Torture: the infliction of severe physical or mental pain or suffering for a purpose, such as extracting information, coercing a confession, or inflicting punishment.
That’s what Maisha Sifa had to go through, in which no direct questions were posed to her and her husband but a continuous statement of “Tell us what you know.”
It is a feeling that no person should go through. It is retching, defying and tear-jerking. It’s a feeling that changes your perception of life.
Musanganya Musa had a loving family with a wife and four exceptional children. But on this one night, horror knocked on his door while they were sleeping.
They overheard the sounds of men around the house; little did they know that this was the last night they would be as a family.
Musanganya, the provider and protector of his household, was removed from the safety of his house as the men they had overheard walking in their compound took him away.
They knocked on the door and went in forcefully, not letting the people in the house know who they were.
They searched the entire house and then went off with Mr Musanganya amidst the household members’ horrific cries. There were no words said, only actions were done, and in less than 15 minutes, the whole ordeal was over.
A neighbourhood search was initiated in the morning as the wife had reported the abduction to the area local council chairman and the police.
There was no record of him at the local police station as they were further referred to the Central Police station. A case was filed for a missing person at the Central Police station.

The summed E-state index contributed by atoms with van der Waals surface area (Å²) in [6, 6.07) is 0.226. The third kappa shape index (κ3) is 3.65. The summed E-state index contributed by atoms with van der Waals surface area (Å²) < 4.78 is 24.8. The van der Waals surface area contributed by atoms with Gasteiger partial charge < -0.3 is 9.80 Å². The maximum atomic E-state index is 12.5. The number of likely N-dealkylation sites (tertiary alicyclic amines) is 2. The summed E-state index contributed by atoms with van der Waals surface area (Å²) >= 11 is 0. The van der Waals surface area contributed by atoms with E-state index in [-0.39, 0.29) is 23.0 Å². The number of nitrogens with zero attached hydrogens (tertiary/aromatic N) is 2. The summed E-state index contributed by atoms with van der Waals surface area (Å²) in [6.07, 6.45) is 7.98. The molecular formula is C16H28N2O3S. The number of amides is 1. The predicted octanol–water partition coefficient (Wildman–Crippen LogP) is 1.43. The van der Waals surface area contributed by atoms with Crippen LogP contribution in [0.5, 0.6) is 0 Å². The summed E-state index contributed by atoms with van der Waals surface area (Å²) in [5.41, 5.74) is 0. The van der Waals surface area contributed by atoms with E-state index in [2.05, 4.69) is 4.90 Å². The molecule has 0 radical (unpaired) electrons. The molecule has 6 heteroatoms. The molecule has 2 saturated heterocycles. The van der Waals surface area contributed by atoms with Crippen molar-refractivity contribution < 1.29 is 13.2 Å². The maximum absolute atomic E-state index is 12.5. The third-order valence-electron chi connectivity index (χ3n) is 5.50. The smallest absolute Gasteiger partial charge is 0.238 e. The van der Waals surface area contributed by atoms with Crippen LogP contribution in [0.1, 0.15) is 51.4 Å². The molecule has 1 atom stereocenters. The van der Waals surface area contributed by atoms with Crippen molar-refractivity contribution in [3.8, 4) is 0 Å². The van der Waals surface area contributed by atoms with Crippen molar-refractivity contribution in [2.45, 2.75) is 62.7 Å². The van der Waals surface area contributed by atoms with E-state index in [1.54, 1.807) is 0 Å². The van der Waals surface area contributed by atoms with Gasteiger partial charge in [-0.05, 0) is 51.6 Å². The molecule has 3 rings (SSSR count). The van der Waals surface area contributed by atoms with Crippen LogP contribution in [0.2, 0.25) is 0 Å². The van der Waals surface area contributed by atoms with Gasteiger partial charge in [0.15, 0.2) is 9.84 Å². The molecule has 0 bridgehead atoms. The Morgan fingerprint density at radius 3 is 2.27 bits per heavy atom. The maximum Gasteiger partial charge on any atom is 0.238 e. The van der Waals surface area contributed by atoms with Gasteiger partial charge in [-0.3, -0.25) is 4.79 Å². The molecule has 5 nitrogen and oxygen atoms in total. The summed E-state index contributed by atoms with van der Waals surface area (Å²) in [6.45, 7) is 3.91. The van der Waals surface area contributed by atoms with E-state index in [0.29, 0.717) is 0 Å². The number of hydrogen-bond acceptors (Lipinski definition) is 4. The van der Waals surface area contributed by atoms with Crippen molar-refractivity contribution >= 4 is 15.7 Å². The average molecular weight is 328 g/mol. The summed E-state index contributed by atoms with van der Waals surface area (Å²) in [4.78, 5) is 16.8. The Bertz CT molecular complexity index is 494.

After not receiving any good news from the investigation for a few days, the family decided to ask the public for assistance. That’s when they found Mr Musanganya’s body lying in the bushes.
He had been murdered. Sifah knew she wasn’t safe; she knew those who had killed her husband were coming back the same night to follow up.
The walk in the dark started with no clear direction, a mother with her four children moved in the bushes, her little baby of four months went on crying; the pain was too much.
After four hours of running to the nearby main road, a vehicle approached; it was a lorry carrying merchandise to the nearby town of Bunagana.
Reaching Bunagana in North Kivu, “we didn’t use proper channels to enter Uganda neither did we have proper documentation,” Sifah narrated.
“A good person who overheard our story directed us to the offices of UNHCR from Bunagana to Nyakabande, then to Kyaka II Refugee Settlement. We were welcomed and allocated where to set up shelter.”
Sifa continued, “With the community’s help, we set up a simple tent that has housed us for the past two years. It has not been comfortable. The tarpaulins can’t hold the rains and have been washed away by the rains on several occasions.”
Hope & Healing
“I was seated preparing a small meal when ADRA Uganda and the village chairman arrived; they spoke in English. They were pointing their hands in my direction. I kept wondering what they were talking about. After a week, I realized that ADRA was actually going to make my home comfortable.”
For Sifa, this was like a dream. She had tried raising money to set up a comfortable shelter but failed. ADRA was able to build her a shelter, latrine, and bathroom in less than a week, just in time before the start of the rainy season.
“I don’t have words to thank ADRA enough for my new house. For years I have seen the ADRA vehicles roaming around; little did I know that my shelter would be on the way,” Sifa concluded.
Using private sector funding, ADRA constructed 40 houses in Kyaka II Refugee Settlement for persons with specific needs like Sifa. ADRA in Denmark & Sweden has secured funding for 159 more houses that will commence construction in the coming weeks.
The Adventist Development and Relief Agency (ADRA) is the Seventh-day Adventist Church’s global humanitarian arm, with the purpose of serving humanity as God intended, regardless of anyone’s ethnicity, gender, political affiliation, or religious affiliation.